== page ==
At least I-95 tolls are off the table in the transportation funding plan that’s likely going nowhere.
That’s a relief. Whew!
The House on Tuesday advanced legislation similar to that proposed by Gov. Bob McDonnell. The bill that cleared the house shot down tolls on I-95 south of Fredericksburg and rejected the governor’s plan to tax alternative fuel vehicles. McDonnell called these “friendly amendments.”
The House, however, kept intact plans to raise extra road revenues through increasing the state sales tax from 5 percent to 5.8 percent and increasing the current allocation to roads to .75 percent from .5 percent.
Hanover’s own Del. Chris Peace was behind the anti-toll amendment and should be applauded for his efforts, as few Virginians thought tolling would seriously help our transportation cause.
The situation in the Senate was much more tense. Two competing roads bills became roadkill and McDonnell’s plan was stonewalled.
Shortly afterward, the Herald-Progress’ email lit up with the political rhetoric that comes along with a General Assembly session.
“Rather than engaging in a debate on how to move forward with tackling our transportation problems, it is apparent that the Senate Democrats…are once again content to risk our continued economic prosperity and our citizens’ quality of life,” McDonnell said in a statement following the votes. “Sadly, the Senate Democrats appear to be the ‘Party of No.’”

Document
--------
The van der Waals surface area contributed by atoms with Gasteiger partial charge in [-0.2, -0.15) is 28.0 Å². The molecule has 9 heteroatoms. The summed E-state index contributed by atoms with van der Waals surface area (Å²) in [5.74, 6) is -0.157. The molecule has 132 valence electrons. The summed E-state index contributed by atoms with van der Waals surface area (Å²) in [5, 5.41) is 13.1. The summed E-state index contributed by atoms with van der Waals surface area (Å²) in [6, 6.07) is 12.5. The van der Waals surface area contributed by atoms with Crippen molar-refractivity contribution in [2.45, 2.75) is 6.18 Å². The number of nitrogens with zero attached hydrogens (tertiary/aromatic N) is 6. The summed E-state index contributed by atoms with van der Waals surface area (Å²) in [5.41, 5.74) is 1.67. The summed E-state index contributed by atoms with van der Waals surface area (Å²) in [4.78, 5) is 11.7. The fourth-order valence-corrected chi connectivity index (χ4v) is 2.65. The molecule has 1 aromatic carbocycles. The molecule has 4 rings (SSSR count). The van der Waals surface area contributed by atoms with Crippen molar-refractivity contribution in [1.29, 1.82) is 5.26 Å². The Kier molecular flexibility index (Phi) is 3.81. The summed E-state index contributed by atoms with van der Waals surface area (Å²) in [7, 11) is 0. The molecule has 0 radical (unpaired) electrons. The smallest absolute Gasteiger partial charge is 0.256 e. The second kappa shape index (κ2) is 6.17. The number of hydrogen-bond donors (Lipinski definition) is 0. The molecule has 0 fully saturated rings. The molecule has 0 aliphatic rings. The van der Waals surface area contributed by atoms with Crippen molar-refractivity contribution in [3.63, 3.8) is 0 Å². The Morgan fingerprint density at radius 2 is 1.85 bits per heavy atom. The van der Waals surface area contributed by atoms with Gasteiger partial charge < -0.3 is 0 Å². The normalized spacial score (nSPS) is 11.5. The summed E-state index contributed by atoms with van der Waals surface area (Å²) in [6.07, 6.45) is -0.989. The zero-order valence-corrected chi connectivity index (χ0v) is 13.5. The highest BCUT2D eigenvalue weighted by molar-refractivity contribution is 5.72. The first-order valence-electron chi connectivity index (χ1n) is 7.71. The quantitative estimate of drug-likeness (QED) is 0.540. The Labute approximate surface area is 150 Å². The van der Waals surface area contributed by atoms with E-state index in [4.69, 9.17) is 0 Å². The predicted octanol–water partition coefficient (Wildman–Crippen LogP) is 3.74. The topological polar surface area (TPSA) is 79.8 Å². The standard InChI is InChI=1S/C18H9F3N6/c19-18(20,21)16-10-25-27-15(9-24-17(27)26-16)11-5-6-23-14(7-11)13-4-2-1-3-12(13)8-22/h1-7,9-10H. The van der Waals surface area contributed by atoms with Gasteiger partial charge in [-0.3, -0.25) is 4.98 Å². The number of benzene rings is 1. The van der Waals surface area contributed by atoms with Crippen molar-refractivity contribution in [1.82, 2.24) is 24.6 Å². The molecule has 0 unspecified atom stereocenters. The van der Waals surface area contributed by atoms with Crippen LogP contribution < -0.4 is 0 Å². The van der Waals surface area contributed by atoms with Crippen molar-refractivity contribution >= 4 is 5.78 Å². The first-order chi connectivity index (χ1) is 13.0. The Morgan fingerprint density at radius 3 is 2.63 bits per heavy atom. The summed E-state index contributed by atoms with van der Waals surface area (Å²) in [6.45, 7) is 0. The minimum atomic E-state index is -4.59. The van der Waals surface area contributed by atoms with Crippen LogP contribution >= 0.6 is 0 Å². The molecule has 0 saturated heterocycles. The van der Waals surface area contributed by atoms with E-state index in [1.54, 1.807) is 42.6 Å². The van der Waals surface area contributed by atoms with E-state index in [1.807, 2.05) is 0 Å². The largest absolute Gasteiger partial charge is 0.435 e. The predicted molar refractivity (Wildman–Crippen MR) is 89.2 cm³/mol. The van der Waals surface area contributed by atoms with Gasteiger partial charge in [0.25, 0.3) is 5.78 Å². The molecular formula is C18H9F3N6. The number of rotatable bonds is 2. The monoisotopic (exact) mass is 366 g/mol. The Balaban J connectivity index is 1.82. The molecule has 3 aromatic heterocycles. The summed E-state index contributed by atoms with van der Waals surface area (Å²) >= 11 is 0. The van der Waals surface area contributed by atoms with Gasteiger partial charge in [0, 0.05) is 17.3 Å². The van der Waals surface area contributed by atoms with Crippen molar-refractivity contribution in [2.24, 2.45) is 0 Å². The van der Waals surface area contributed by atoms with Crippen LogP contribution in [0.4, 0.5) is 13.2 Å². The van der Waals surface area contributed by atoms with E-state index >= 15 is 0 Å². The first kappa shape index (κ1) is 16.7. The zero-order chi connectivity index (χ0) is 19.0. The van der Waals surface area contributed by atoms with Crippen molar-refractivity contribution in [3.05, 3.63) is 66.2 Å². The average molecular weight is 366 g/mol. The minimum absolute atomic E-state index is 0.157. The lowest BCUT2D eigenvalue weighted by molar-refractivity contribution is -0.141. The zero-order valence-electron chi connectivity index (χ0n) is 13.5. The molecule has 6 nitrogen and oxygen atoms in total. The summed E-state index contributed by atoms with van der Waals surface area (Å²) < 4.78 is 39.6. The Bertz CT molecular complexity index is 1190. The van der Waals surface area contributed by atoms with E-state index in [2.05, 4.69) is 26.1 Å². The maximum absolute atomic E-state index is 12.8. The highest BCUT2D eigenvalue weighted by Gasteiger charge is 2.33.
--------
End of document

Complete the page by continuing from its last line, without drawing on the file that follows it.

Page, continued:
They should probably first clear the copyright office to make sure Congressional Republicans don’t have a patent on that phrase.
In this case, Senate Democrats have erred in not considering the Governor’s plan or presenting another alternative. It came down to politics, pure and simple, which is ironic in that Senate Dems claimed to be the high ground party by letting Republicans delay a vote on welfare recipient drug testing because one of their members was absent. (Republicans pushed through a redistricting plan when a Democrat was attending the inauguration in January.)
The Herald-Progress had previously applauded McDonnell’s willingness to raise independent revenue streams to fund transportation. Surprisingly, the plan passed the Republican-controlled House as well. Though the legislation wasn’t perfect, it was a step toward a long-term solution.
Now, we’re left with little to hope for. If only AAA worked on dead legislation…